God’s love, through our highest knowledge of Him represented by Moses, warns us time and again not to forget who we are and from where we came (8:11-16). He makes us remind that our oblivion is named after ego’s fantasies and illusions: “and you say in your heart: ‘My power and the might of my hand have gotten me this wealth’.” (8:17-18). This is the time in consciousness when we have to decide on what side we fight between ego’s individualistic desires and love’s ways and attributes. We already know their differences, we have experienced them both, and the choice is ours. Either we live and die in ego’s fantasies and illusions (“other gods to serve and to worship”) as it is written (8:19), or we live forever in God’s ways and attributes which transcend time and space, life and death.

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God’s ways and attributes are our true life, and they are also our power and strength to defeat the negative aspects of consciousness that keep us captive in ego’s illusions: “Know therefore this day, that the Lord your God is He who goes over before you as a devouring fire; He will destroy them, and He will bring them down before you; so shall you drive them out, and make them to perish quickly, as the Lord has spoken to you.” (9:3). The fire of God’s love is with us to burn our negative traits and trends, and the choice is ours to drive them out steadfast and erase them completely.

The Promised Land is the place and time that God has chosen for Him to dwell in the material world. This is why He removed the corrupted nations from its midst. The Torah makes this point clear when He says this through Moses: “(…) whereas for the wickedness of these nations the Lord does drive them out from before you. Not for your righteousness, or for the uprightness of your heart, does you go in to possess their land (…)” (9:4). This is to demonstrate us again that He controls His Creation, including what is negative and corrupted before His eyes.

At this point is quite clear that the negative aspects of consciousness can be more powerful than our will to defeat them. This is why we need God’s love to fight our wars in order to live in the Land where He wants us to build a place for Him to dwell among (in) us. Moses continues reminding us our tendency to bow to ego’s materialist desires and fantasies, represented by idols (9:12-24).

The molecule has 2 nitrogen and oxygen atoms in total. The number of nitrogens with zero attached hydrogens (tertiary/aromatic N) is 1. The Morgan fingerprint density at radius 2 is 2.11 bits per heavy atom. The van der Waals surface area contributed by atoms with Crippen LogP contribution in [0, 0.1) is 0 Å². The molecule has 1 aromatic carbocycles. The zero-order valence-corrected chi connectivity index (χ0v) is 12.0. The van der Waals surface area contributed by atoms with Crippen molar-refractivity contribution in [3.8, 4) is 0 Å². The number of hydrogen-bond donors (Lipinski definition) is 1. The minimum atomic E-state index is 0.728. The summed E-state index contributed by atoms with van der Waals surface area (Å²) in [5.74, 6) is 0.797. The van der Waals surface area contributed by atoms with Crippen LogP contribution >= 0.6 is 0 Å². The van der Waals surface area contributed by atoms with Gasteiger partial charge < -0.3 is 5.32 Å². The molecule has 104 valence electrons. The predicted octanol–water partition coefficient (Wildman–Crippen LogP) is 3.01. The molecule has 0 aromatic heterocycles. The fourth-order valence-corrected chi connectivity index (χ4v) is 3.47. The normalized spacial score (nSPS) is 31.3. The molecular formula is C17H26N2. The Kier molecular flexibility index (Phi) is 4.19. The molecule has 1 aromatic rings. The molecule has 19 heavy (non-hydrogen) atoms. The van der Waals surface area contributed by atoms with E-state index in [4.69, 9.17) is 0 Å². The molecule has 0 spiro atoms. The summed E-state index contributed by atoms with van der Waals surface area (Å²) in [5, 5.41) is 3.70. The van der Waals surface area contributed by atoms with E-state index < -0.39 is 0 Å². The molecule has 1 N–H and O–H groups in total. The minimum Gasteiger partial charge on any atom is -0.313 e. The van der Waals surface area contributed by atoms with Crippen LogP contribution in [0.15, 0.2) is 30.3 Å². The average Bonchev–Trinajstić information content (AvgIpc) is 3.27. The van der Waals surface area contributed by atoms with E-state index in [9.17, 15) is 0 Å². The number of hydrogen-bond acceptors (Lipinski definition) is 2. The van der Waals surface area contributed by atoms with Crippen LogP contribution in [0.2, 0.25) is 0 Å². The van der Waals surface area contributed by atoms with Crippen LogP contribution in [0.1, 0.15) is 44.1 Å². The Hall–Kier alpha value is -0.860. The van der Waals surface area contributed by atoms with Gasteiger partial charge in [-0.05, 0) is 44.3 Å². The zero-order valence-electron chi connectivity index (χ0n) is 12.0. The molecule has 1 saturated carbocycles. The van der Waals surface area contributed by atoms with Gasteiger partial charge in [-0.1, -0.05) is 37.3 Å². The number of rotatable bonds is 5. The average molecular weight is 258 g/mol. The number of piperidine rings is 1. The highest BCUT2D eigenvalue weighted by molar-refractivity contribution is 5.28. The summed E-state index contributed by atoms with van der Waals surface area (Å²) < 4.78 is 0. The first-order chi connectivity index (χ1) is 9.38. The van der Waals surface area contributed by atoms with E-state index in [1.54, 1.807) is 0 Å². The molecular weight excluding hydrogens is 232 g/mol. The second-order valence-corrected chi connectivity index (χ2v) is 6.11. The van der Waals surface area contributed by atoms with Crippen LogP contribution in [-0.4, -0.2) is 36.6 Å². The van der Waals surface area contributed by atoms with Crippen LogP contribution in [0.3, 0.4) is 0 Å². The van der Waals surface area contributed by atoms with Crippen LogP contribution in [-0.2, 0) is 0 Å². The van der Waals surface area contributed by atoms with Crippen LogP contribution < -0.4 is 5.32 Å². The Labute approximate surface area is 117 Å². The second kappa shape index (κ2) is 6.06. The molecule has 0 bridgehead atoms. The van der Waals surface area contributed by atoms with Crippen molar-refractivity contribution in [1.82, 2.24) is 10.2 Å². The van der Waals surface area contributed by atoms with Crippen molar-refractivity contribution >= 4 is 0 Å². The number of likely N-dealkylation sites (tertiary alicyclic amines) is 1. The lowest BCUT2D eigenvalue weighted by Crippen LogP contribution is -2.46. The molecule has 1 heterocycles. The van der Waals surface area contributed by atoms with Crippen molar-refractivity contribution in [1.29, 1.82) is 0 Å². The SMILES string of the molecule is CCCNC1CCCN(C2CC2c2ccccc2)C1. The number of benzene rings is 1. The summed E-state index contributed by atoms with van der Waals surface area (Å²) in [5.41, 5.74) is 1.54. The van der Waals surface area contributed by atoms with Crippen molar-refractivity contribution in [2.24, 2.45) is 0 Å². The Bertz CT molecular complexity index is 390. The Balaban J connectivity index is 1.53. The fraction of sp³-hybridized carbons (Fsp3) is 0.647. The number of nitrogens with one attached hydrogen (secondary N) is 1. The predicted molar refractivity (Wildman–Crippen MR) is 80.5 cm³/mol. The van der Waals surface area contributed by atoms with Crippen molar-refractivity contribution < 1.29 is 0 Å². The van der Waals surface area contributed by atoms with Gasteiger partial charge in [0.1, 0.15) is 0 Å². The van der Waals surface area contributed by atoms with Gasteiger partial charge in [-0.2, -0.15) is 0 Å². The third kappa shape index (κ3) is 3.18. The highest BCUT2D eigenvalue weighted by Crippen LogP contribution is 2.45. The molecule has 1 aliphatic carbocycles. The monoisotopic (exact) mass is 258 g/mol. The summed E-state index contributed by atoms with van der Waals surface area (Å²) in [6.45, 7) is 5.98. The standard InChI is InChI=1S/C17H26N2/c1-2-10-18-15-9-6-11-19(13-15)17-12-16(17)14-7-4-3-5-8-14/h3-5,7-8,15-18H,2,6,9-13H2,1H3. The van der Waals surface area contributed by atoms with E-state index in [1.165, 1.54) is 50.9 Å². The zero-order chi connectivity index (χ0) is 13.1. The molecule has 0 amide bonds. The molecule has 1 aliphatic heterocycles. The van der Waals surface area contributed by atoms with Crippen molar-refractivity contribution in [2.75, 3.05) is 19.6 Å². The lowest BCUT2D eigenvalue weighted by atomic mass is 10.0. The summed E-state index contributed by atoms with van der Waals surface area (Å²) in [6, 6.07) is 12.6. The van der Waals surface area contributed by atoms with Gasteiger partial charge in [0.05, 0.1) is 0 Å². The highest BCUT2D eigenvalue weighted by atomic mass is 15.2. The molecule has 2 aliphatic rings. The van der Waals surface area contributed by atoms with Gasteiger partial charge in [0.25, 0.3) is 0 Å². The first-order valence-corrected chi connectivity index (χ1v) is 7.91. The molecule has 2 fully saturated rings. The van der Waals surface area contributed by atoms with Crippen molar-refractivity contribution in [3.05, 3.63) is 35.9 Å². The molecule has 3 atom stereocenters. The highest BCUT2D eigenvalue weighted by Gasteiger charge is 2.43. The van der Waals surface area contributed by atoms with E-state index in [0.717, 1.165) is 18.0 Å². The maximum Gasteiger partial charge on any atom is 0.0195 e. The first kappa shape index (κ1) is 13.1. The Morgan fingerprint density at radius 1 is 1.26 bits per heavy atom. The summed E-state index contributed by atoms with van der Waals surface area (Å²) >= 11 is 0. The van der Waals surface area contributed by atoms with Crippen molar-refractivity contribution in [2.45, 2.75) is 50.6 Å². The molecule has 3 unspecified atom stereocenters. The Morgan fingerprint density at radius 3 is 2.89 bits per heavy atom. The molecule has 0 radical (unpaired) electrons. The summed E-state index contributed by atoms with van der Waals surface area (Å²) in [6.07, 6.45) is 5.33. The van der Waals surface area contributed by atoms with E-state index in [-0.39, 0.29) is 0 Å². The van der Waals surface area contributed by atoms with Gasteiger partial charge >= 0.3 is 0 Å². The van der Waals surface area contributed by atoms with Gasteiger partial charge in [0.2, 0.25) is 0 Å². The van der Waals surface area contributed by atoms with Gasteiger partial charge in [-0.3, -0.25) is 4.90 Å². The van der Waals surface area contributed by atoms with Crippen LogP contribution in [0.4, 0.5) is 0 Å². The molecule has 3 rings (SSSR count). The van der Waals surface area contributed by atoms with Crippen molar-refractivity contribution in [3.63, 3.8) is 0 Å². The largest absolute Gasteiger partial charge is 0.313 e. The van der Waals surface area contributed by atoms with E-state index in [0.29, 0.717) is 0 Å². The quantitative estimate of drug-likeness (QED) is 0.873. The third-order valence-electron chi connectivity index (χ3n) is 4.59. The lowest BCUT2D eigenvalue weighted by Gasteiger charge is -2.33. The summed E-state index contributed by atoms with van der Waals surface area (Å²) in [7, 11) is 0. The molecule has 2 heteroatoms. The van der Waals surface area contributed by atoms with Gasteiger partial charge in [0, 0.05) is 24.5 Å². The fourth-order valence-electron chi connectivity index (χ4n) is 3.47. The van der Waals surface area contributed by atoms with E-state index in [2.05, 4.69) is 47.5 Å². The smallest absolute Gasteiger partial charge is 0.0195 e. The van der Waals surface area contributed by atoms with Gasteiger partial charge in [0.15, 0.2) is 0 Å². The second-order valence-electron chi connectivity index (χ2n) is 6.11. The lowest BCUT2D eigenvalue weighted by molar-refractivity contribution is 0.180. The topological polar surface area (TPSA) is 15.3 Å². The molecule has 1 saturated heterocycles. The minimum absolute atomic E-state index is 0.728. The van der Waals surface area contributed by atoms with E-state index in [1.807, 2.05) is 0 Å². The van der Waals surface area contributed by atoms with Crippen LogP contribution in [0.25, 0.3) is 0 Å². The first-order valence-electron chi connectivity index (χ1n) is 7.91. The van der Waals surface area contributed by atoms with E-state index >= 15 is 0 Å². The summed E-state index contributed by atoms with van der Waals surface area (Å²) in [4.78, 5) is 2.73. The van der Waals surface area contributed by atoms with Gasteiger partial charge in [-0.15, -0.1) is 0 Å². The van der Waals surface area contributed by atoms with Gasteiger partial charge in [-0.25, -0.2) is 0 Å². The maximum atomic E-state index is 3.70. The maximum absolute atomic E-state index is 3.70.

We divorce materialistic illusions by becoming permanently aware our connection with the Creator: “And now, Israel, what does the Lord your God require from you, but to revere the Lord your God, to walk in all His ways, and to love Him, and to serve the Lord your God with all your heart and with all your soul.” (10:10), because our love is our bond with His love.

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When we petrify our hearts in the attachment to the mirages of the material world, the Torah and our prophets remind us to return to a heart of flesh and purify it from the negative trends of consciousness: “Circumcise therefore the foreskin of your heart, and be no more stiff necked.” (10:16). Hence when we return to love as our essence and true identity, we also return to God’s love and His attributes: “He does execute justice for the fatherless and widow, and loves the stranger, in giving him food and raiment. You shall love the stranger; for you were strangers in the land of Egypt.” (10:18-19), because “He is your Glory, He is your God.” (10:21).